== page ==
June 29, 2020 – GENEVA, SWITZERLAND - "The worst is yet to come, I'm sorry to say that. But with this kind of environment and condition we fear the worst, and that's why we have to bring our acts together and fight this dangerous virus together." WHO CHIEF TEDROS ADHANOM GHEBREYESUS
June 24, 2020 - MOSCOW - President Vladimir Putin reviewed a spectacular Red Square military parade on Wednesday, a patriotic display critics said was designed to lift his lower-than-usual ratings on the eve of a nationwide vote that could extend his rule until 2036...read more
June 17, 2020 - OUAGADOUGOU - At an open-pit granite quarry in Burkina Faso's capital, workers' children play in the rubble while others toil alongside their parents after the coronavirus pandemic closed schools...read more
June 16, 2020 - BEIJING - China sharply ramped up restrictions on people leaving the capital on Tuesday in an effort to stop the most serious coronavirus flare-up since February from spreading to other cities and provinces...read more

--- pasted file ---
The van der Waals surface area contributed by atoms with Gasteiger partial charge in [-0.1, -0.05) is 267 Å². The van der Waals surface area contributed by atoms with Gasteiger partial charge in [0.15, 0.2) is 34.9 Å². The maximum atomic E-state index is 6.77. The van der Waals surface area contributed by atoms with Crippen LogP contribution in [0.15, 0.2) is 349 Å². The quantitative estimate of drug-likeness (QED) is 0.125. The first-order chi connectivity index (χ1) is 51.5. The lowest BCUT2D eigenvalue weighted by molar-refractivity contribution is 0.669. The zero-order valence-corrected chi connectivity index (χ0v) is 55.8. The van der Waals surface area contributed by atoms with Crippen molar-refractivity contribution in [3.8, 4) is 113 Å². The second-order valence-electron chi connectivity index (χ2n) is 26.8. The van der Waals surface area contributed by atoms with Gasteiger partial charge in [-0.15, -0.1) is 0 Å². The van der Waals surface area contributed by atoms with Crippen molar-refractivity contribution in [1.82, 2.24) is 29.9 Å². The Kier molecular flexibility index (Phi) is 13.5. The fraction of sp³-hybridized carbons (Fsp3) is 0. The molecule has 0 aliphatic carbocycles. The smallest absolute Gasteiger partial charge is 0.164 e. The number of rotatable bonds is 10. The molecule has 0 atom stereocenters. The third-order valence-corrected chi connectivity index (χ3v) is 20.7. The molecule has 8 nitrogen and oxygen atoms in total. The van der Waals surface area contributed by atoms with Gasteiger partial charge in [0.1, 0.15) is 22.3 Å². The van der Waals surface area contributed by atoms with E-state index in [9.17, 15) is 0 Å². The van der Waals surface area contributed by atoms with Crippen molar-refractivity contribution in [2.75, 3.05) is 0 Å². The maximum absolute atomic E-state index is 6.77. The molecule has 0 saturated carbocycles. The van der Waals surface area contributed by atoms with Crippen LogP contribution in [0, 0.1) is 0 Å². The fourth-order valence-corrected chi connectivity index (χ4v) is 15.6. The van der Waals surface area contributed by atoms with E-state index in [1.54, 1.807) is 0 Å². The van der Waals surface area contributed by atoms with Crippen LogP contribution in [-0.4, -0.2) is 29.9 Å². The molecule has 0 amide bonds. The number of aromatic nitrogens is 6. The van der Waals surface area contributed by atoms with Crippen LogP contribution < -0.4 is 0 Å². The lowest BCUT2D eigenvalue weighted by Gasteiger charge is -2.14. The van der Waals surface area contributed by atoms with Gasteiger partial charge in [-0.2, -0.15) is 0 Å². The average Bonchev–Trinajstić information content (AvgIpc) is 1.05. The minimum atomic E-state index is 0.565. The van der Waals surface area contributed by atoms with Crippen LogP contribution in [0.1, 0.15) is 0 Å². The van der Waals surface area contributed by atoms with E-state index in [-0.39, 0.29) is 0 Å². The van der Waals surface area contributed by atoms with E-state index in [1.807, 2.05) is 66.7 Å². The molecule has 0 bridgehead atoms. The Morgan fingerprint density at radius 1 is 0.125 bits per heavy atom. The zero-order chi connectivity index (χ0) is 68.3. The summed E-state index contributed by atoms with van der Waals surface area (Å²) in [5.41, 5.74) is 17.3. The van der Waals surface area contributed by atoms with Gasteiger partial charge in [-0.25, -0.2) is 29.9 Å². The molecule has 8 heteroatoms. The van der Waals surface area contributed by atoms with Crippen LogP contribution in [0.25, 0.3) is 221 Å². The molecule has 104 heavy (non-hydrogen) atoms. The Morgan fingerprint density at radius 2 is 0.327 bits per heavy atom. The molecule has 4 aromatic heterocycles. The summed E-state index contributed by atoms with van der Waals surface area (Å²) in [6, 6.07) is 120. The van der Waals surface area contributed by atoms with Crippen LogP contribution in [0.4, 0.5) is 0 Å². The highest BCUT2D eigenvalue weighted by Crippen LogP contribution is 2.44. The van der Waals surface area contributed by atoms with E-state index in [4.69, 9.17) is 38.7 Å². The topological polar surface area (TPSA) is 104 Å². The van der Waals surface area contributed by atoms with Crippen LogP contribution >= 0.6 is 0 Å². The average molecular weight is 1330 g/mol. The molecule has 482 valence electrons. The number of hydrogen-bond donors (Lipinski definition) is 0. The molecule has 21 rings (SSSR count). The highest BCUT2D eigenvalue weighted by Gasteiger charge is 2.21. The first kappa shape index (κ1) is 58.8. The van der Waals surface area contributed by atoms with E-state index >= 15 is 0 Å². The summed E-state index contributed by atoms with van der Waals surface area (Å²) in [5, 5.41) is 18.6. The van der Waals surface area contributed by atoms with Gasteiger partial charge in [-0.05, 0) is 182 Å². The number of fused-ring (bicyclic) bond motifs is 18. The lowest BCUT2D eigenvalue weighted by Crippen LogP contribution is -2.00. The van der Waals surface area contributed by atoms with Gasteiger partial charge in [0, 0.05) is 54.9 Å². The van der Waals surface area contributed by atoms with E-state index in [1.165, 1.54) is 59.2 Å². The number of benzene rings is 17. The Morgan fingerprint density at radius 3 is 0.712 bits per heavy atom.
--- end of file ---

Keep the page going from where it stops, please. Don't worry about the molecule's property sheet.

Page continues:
June 01, 2020 - WASHINGTON - President Donald Trump on Monday urged U.S. states to crack down on violent protests that have engulfed cities, saying officials should "dominate" and arrest people to restore order after a sixth straight night of vandalism and looting, media reported...read more
May 29, 2020 - MINNEAPOLIS - Police in Minneapolis released a CNN reporter who was led off in handcuffs while reporting live on television early on Friday following a third night of violent protests in the city over the death of an unarmed black man in police custody.
Brazil has announced a total of 254,220 confirmed cases, overtaking Britain to become the country with the third-highest number of coronavirus infections and doctors are now airlifting patients out of the furthest reaches of the Amazon.
Brazil's hospitals are at breaking point, as the number of new coronavirus cases hit nearly 15,000 in just one day (Saturday May 16).
It's now got the world's third-highest number of infections.